As numbers go, this town doesn’t add up to much.In the view of the U.S. Census Bureau, Natural Bridge had 28 people during the count taken in 2000. But town officials, conducting their own survey, put the number precisely at 49.
By the census figures, Natural Bridge is Alabama’s second smallest municipality, behind Gantt’s Quarry in Talladega County, with an official population of zero.For most motorists, Natural Bridge is a mere blink on U.S. Highway 278, a hidden northwest Alabama community whose best known features are the unusual rock formation that inspired the town’s name and a restaurant known for its catfish filets and hamburger steaks with gravy.
But for the four dozen-plus-one residents who call Natural Bridge home, it’s a community where everybody.really knows everybody’s name and where time only makes the bonds of community pride grow stronger."Natural Bridge is a good place to live," said Virgie Dupree, one of five members of the town council. "Everybody is friendly and neighborly. I’ve been in the same place for 60 years, and I’ll be here until I die."
The days of coal mines employing most of the local folks are long over. Today, the town’s largest employer is the Natural Bridge Restaurant, which provides jobs to 25 people.Locals say the real epicenter of Natural Bridge is the post office, in existence since 1890.
"If you ever want to run into someone, they’ll be at the post office sooner or later," resident Paul Garrison said.Oddly, Natural Bridge has four churches, though residents say many of the people attending them come from out of town.Natural Bridge’s 60-foot-high, 148-foot-long sandstone and iron ore bridge formation is said to date back 200 million years. It is known as the longest natural bridge east of the Rockies.Tourists pay $2.50 to get into the park. Because of insurance concerns, they can’t walk over the bridge and instead view it while walking underneath.Jimmie Denton, who has owned the park for more than two decades, said he bought the bridge because it was a "nice and unique thing to purchase."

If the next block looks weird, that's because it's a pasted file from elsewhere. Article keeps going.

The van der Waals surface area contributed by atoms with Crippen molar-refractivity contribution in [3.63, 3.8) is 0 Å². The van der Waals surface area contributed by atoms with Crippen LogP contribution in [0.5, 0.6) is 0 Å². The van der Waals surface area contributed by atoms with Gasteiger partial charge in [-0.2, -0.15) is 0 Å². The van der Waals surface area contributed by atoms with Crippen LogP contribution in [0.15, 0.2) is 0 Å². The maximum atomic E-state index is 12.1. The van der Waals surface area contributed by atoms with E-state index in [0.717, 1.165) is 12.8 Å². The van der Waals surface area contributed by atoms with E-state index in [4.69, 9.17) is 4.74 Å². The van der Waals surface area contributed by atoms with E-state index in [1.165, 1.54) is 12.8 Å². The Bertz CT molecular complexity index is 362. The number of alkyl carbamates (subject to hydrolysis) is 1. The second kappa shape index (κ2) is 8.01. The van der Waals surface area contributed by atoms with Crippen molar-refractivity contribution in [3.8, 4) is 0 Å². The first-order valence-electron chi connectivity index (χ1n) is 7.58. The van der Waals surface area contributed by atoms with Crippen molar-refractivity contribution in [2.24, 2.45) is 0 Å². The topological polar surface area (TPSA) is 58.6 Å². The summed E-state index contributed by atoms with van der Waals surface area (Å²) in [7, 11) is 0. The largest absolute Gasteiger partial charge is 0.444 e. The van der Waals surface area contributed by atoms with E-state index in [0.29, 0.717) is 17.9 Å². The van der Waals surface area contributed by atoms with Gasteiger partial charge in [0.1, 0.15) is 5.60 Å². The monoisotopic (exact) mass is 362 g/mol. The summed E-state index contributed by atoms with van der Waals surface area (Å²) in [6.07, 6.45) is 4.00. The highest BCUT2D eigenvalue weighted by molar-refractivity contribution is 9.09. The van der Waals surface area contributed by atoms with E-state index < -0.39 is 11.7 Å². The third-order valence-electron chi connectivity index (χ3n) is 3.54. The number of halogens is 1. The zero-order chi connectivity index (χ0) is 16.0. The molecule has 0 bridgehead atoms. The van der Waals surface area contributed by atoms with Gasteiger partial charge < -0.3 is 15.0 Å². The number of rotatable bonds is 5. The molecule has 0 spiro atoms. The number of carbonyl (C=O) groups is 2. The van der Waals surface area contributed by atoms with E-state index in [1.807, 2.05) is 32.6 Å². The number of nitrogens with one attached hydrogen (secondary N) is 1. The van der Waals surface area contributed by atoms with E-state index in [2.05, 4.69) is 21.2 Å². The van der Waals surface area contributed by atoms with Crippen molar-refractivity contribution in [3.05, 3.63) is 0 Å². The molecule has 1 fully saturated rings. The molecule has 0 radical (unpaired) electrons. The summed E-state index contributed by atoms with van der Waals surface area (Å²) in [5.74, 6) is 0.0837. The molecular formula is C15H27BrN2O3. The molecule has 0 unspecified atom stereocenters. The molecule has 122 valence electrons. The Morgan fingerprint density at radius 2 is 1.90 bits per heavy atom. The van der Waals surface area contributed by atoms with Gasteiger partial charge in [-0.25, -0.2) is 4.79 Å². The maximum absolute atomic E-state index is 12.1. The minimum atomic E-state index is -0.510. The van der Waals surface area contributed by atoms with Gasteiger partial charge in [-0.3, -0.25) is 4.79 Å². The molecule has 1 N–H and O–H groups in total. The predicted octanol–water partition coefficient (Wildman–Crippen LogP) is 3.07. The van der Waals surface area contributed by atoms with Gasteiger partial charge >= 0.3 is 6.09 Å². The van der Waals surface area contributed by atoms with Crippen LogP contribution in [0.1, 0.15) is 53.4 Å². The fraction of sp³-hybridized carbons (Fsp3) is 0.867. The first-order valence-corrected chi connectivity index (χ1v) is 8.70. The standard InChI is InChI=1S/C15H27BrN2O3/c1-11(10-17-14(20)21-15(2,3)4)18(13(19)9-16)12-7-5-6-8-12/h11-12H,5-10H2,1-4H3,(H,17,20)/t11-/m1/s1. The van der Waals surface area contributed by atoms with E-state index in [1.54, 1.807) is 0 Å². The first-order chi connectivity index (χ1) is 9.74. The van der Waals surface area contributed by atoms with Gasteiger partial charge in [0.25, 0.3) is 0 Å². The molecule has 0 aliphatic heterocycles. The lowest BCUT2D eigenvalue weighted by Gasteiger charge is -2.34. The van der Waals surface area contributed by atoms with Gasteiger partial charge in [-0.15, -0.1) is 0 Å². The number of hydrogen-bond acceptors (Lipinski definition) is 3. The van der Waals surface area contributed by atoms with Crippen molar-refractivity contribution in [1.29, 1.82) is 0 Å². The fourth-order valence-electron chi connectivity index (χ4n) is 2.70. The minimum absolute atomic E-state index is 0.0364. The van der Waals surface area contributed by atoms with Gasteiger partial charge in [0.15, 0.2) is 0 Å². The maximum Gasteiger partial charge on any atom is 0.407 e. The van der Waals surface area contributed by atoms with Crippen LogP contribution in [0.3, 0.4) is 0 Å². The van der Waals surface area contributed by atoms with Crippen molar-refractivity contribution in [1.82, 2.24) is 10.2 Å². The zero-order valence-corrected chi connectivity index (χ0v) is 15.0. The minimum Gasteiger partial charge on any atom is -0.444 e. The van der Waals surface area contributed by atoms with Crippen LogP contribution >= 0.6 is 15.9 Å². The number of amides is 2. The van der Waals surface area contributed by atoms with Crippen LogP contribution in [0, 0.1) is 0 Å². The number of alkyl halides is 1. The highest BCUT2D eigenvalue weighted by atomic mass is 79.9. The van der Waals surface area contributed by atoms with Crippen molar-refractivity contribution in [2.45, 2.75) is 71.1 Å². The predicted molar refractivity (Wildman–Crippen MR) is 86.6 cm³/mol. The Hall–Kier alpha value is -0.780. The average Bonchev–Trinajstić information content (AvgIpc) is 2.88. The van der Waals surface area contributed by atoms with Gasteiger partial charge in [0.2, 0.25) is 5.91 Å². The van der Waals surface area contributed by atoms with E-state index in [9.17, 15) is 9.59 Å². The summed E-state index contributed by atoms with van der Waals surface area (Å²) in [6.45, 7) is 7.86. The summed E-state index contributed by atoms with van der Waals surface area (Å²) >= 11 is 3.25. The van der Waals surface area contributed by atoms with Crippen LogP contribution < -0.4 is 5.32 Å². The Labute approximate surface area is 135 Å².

The park has not only been an attraction for out-of-towners but is also the focal point in many of the residents’ lives.Wayne Dickinson, 72, has lived in Natural Bridge all his life. While he has fond memories of playing in the park as a child, his most memorable moment in the park came on Aug. 14, 1954, when he married his wife, Lyda Mae."We had people everywhere, even sitting on top of the bridge," he said. "Everyone was there to wish us well."The serenity of Natural Bridge belies its fiery history. Some early settlers of the area were part of a movement in Winston County to secede from the state of Alabama during the Civil War.The town’s official roots were planted in 1895, when the North Alabama Railroad came through the community, first known as Larrisa, then Lowdie and finally, Natural Bridge.As the story goes, the town settled on the name Natural Bridge because it "just sounded better," said the town’s mayor A.G. "Pete" Parrish. Natural Bridge incorporated in 1914 and at its peak claimed more than 300 residents.The economy of Natural Bridge flourished because of its coal and timber industries. The town boasted two doctors’ offices, Masonic lodges and a general store.All that changed during the Depression, however, when residents began to move away in search of what few job opportunities were available. As a result of the dwindling population, the town’s charter became dormant, and operations were taken over by Winston County.This arrangement lasted until the early 1990s, when Natural Bridge residents decided they wanted home rule."We got together and decided we wanted to control our own destiny," Parrish said.But controlling their destiny meant finding the town’s charter, which had lain dormant for more than 60 years."We had to find the old charter, which took a long time," Parrish said. "We had to prove that we were a town. We had people around who were children and could remember how everything prospered, but we still had to prove to the probate judge that we had sufficient evidence to reenact the charter."